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Monday, May 16, 2011

Ethical Leadership


As part of an overall educational philosophy, ethical considerations, along with aesthetics, provide an axiological framework of what makes a good school. The perception of what makes a school good has been associated with the notion of accountability which has given rise to high-stakes testing (e.g., No Child Left Behind Law) in ways that fundamentally limit how common assessments measure a wider range of student learning (Conley, 2011, p. 20). Reaching a point in today’s schools where “students...find [ethical reasoning] as important in their lives as content knowledge (Sternberg, 2011, p. 39) will place equal importance on how the curriculum, assessment, and instruction subsume issues of reality (i.e., metaphysics), knowledge (i.e., epistemology), and values (axiology). In turn, students become better prepared for college and a career when an educational and life-long philosophy mirror each other.


Ethics in schools, based on moral principals, embodies various dimensions of schooling:


community involvement, school buildings and grounds, classroom spaces, organization of knowledge, uses of learning materials, philosophy of education, teaching strategies, staffing patterns, organization of students, rules and regulations, disciplinary measures, reporting of student progress, administrative attitudes, teacher roles, and student roles (Wiles & Bondi, 2007, p. 46).


Within each of these dimensions, a variety of moral principles can be applied, especially notions of compassion, wholeness, connectedness, inclusion, justice, peace, freedom, trust, empowerment, and community (Glickman, Gordon, & Ross-Gordon, 2007). Indeed, given the 10 different moral principles to be applied to the variety of dimensions possible, prioritizing becomes foremost. Academic leaders (i.e., instructional leaders) therefore play a central role in how ethical behavior emerges at the school, faculty, and classroom levels such that a holistic approach to curriculum, assessment, and instruction afford learners the greatest probability of succeeding in a global society where many future jobs have yet to be created.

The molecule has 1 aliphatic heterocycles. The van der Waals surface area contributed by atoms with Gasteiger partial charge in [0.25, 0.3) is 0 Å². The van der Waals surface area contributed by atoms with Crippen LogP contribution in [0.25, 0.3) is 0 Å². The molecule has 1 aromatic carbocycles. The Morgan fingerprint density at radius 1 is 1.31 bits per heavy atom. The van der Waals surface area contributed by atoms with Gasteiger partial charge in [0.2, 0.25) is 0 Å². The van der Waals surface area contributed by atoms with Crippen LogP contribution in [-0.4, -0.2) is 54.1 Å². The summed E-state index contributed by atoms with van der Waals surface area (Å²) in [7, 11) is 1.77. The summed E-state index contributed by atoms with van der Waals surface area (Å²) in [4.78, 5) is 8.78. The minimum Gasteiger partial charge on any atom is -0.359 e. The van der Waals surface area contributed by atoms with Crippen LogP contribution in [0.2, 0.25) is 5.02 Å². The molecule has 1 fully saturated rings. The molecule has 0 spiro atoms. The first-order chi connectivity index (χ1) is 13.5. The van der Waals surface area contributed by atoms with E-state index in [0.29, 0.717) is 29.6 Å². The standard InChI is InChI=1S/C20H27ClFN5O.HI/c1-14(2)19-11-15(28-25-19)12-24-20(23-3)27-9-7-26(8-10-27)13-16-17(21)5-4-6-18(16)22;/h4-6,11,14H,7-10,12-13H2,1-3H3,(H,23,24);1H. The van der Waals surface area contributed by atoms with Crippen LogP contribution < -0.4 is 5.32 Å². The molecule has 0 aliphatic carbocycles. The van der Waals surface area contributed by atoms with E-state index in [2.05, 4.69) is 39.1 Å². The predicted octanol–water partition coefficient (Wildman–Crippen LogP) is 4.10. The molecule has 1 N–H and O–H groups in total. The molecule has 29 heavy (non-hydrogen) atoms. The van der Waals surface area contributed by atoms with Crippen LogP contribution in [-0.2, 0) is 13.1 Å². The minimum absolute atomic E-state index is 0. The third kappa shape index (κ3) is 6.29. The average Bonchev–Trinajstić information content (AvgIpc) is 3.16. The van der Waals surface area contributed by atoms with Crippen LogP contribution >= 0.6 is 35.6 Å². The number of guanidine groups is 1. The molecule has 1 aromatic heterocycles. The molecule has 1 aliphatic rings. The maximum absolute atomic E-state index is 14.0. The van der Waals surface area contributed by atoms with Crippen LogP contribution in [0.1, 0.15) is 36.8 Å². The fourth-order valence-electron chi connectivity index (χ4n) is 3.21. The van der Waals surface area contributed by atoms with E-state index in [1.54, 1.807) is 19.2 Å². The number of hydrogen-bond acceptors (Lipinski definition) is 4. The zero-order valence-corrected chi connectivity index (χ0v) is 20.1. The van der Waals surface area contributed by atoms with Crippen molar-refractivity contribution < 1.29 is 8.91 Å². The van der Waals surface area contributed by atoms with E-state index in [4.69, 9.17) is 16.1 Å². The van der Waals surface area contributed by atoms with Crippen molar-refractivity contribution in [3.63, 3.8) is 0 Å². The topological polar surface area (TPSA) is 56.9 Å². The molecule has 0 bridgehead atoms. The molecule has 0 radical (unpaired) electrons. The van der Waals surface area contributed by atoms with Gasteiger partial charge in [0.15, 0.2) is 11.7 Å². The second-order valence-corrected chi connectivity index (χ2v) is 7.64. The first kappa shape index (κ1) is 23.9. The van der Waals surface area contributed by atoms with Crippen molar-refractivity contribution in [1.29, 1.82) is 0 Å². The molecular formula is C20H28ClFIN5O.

Areas where ethics play a central role


Ethics play a key role in schools; among faculty where professional development is the result of a democratic, iterative, and reciprocal communicative process; and within the classroom according to how student achievement excels through a democratic, iterative, and reciprocal communicative process among students as well. The three areas - school, professional development, and classroom - are not meant to be viewed as existing in isolation, but rather adapting to each other (i.e., as an overall complex system) temporally and spatially according to network principals, namely in terms of connection and contagion (Christakis & Fowler, 2009). A moral imperative thus becomes the skillful utility of a network that incorporates moral principals within the different dimensions that reside in each of the three aforementioned areas.


School ethics. Of the four major philosophies (i.e., idealism, realism, experimentalism, and existentialism), idealism and existentialism render a juxtaposition worth considering since both are considered at either ends of the philosophical continuum (Ornstein & Hunkins, 2009); ethics or values are seen as being “absolute and eternal” at the conservative end, while existentialists view values as being “freely chosen” and “based on individuals’ perception” (p. 37). To resolve this juxtaposition, philosophies and their respective reasonings must adhere to the “four pillars of a professional learning community: mission, vision, values [or collective commitments], and goals” (DuFour, DuFour, & Eaker, 2008, p. 166). Particularly, moral judgments are best viewed in terms of overall mission and vision statements that set out to achieve goals by establishing collective commitments.


Rooting school-wide goals in collective commitments comprises of equitably input from all educational stakeholders (i.e., board members, administrators, teachers, parents, & community leaders). For example, Adlai Stevenson High School, one of the most successful schools in the United States (DuFour, DuFour, & Eaker, 2008), creates collective commitments that ultimately drive what the faculty do on a daily basis. The following provides some detail:


Every candidate for a teaching or administrative position is asked to review them before applying, and the statements are referenced repeatedly as part of the interview process. The commitments are studied and discussed during new staff orientation as veteran representatives of the group review each commitment and stress its significance. Experienced teachers tell net staff members, ‘this is what it means to join this faculty. These are the promises we make to each other and to our students. These are the promises that have made us who we are, and we ask you to honor them.’ Upperclassmen mentors review the student commitments with incoming freshmen during the first week of school and stress, ‘these are the commitments the students who have gone before you have made to make Stevenson the school it is today. If you honor these commitments, you can be assured you will be successful here, and you will make an important contribution ot our school’s tradition of excellence’ (Wiles & Bondi, 2007, p. 150).